02
Dec
10

Compare & Contrast: Disney, The Simpsons, & Zombie Simpsons

“Yeah, I used to be rich.  I owned Mickey Mouse Massage Parlors, then those Disney sleazeballs shut me down.  I said, ‘Look, I’ll change the logo, put Mickey’s pants back on!’  Pfft, some guys you just can’t reason with.” – Railroad Bridge Bum

Walter Elias Disney is an inescapable presence in American animation.  Whether or not you like him, his work, or the giant company he spawned, when it comes to animation you are living in a world he did a great deal to shape.  The Simpsons always had some fun with this, enough that SNPP has an entire page dedicated to the show’s various Disney references and parodies.  Zombie Simpsons occasionally attempts to do this as well and, as with so much of Zombie Simpsons, falls haplessly short.

In “How Munched Is That Birdie in the Window”, Zombie Simpsons had what passed for an Itchy & Scratchy segment that was loosely based off of an old Disney cartoon called “Pluto’s Judgement Day”.  I mentioned this in Crazy Noises, but the animation here is really peculiar and I wanted to highlight it with examples.  Look at the startling contrast between Itchy and the background here:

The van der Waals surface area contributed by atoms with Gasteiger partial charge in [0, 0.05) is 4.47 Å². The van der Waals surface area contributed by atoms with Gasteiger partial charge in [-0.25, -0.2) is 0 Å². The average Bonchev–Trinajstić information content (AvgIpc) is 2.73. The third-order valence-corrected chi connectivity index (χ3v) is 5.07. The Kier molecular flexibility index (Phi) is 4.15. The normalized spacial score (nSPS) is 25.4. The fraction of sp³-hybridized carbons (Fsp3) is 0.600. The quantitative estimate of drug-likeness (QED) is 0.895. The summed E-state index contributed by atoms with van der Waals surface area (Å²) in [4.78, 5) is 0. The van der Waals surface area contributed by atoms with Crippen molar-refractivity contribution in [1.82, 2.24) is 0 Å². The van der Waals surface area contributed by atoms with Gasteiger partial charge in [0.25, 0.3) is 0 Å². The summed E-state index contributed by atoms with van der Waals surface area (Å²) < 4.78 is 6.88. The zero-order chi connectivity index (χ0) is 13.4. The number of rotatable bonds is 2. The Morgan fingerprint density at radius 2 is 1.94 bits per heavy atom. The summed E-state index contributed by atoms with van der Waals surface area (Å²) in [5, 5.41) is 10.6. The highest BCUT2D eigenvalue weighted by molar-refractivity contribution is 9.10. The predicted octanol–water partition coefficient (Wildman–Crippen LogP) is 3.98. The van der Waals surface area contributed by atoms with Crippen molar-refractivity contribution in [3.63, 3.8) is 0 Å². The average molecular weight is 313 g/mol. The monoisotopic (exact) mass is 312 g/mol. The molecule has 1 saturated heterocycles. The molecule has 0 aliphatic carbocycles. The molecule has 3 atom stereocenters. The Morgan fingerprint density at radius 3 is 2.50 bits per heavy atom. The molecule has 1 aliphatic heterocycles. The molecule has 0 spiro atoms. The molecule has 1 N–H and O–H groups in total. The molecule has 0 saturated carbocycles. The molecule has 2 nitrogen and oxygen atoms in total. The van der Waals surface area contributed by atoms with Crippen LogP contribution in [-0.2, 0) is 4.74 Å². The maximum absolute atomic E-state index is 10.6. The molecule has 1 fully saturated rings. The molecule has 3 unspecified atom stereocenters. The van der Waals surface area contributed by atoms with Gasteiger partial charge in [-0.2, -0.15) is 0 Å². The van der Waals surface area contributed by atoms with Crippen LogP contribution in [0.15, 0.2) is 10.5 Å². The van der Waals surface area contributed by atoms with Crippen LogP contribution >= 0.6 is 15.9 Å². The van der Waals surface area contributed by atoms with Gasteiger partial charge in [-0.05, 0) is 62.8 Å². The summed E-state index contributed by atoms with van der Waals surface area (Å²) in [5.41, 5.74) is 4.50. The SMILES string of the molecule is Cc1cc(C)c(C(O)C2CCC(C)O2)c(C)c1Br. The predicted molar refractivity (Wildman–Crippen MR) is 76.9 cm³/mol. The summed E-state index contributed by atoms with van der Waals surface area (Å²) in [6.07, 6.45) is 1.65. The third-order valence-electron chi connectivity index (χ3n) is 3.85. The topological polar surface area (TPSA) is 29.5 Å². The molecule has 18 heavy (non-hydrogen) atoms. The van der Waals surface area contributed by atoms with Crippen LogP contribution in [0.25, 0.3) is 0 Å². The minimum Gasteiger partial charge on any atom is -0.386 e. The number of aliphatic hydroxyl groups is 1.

Zombie Simpsons Judge

The two things that jump out are the coloring and the crispness.  The cave walls in the background and the podium in the foreground are both colored in various hues and shades.  The background especially gets darker to give the impression of a deep recess in the cave.  By contrast, Itchy is flat and monochromatic.  Every part of his face is the same color; his gavel, clothes and gloves also remain the exact same color and shade no matter what he does:

Zombie Simpsons Judge2

Itchy has gone from far away from the camera to right into the lens, and yet the only thing that changes is the shape of his various parts and objects, nothing in the coloring gives any hint that he’s moved at all.  The dramatic lighting of the background is similarly ignored.  Itchy got bigger, but there’s nothing other than size to indicate that he’s actually gestured forward. 

The precision of the lines on Itchy compared with the background is even more jarring.  Look at the awkward juxtaposition of his sharp hand against the fuzzy podium.  Now compare that to the gavel and the background behind it.  The two are identical – sharp lines vs fuzzy ones – which makes the overall image even more awkward because his hand is supposed to be physically on the podium and the gavel is supposed to be far in front of the cave walls.  The entire image is muddled because all of the tricks that give depth to the podium and the walls are ignored for Itchy.